Martin’s DJr-10E StreetMaster

Dread, Not
Martin’s DJr-10E StreetMaster
Price: $699

The big, booming dreadnought has been a Martin hallmark since its debut in the 1930s. From that tradition comes Martin’s Dreadnought Junior, a smaller, more playable version of the signature shape.

The DJr-10E StreetMaster is the one of the latest entries in Martin’s Junior lineup, with solid construction and gig-ready electronics. It’s not a full-sized cannon, but it can still boom – and it won’t lower the boom on a budget-conscious player.

Perfect for smaller pickers and those looking for a more manageable size, the Junior body is 1.4″ narrower than a standard dreadnought and has the depth of a 000. The high-performance-taper neck has a 24″ scale – great for smaller hands but long enough for the average player accustomed to standard scale lengths. The 1.75″ nut width lends credence to the fact this is not a typical short-scale guitar. The Dreadnought Junior body balances nicely seated or standing with a strap, and feels substantial and comfortable.

Sonically, the DJr-10E strikes a fine balance between a booming dreadnought and the midrange punch of auditorium-sized guitars. The back, top, and sides are sapele, lending to a favorable comparison to Martin’s mahogany offerings. The DJr-10E projects a warm, balanced, and compact sound. Strumming hard doesn’t produce an overwhelming bass response, and the guitar is still loud enough to hold its own acoustically with full-sized models. The top is X-braced with scalloped braces of Sitka spruce. Martin equips this model with Fishman Sonitone electronics for a robust and dependable electric experience, with simple soundhole control of amplified sound. A gig bag is also included.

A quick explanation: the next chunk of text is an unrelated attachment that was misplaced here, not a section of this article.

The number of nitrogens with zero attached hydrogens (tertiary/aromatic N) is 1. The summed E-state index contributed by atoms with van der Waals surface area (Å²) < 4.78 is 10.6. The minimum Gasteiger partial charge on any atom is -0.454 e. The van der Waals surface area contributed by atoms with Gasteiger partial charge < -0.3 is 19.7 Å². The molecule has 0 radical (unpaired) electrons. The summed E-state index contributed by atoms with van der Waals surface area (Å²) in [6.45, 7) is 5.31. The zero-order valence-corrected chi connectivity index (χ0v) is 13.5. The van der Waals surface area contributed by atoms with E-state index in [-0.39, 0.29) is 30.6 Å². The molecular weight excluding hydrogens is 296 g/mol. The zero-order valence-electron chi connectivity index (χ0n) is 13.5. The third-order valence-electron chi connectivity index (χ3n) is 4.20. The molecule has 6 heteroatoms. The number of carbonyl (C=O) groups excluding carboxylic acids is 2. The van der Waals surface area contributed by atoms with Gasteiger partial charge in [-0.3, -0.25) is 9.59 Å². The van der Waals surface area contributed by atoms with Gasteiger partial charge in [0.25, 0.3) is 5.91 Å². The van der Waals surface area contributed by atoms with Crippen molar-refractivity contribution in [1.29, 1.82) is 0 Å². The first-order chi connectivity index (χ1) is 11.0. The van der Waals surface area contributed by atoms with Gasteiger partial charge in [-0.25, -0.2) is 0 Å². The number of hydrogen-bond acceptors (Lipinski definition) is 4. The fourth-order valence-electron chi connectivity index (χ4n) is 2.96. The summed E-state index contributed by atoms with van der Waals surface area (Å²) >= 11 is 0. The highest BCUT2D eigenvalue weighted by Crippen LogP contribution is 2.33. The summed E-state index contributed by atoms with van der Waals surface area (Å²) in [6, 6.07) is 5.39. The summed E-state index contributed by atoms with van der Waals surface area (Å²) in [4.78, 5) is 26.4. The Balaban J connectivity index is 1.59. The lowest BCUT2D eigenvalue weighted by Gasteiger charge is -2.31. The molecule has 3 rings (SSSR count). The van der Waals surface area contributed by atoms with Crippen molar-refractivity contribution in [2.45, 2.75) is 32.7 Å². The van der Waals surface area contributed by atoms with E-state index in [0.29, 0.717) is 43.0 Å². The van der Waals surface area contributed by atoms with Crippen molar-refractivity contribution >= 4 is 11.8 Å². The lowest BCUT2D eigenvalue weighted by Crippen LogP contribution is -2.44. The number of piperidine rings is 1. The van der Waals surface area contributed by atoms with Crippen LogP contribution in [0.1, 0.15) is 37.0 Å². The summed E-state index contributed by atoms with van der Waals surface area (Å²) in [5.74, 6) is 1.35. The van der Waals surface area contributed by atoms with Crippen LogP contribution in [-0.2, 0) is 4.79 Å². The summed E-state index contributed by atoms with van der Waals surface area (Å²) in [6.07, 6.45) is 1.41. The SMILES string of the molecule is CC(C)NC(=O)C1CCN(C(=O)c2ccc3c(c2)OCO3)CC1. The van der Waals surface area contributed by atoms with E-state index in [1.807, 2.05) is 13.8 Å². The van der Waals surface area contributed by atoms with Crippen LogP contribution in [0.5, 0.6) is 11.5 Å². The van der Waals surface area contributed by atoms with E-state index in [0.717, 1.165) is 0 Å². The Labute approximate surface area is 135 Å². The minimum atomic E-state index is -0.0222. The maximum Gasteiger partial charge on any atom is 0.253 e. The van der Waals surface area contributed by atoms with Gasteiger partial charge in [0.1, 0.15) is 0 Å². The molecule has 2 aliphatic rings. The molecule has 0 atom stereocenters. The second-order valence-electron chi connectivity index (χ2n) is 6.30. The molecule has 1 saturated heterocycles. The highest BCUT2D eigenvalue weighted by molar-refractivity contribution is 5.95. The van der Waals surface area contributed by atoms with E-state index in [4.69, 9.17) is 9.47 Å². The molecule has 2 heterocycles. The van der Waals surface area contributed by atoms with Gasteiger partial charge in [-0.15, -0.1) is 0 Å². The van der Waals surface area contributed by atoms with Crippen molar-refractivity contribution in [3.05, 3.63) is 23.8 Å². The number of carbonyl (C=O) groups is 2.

The distressed finish on StreetMaster instruments makes an impression; the DJr-10E has a warm mahogany-colored finish with simulated wear on its top, back, and sides. A mother-of-pearl pattern rosette is a nice complement to the dark top. The bridge and fretboard are FCS-certified Richlite, the fretboard sporting 28-style mother of pearl inlays. The Dreadnought Junior very much looks like its big brother in proportion.

With the DJr-10E StreetMaster, Martin adds another option to its budget-friendly line of guitars weighing in at less than $1,000. Whether it’s a first guitar, a step up, or a dependable acoustic/electric to stage, it delivers a big experience in a slightly smaller package.

This article originally appeared in VG’s November 2021 issue. All copyrights are by the author and Vintage Guitar magazine. Unauthorized replication or use is strictly prohibited.

No posts to display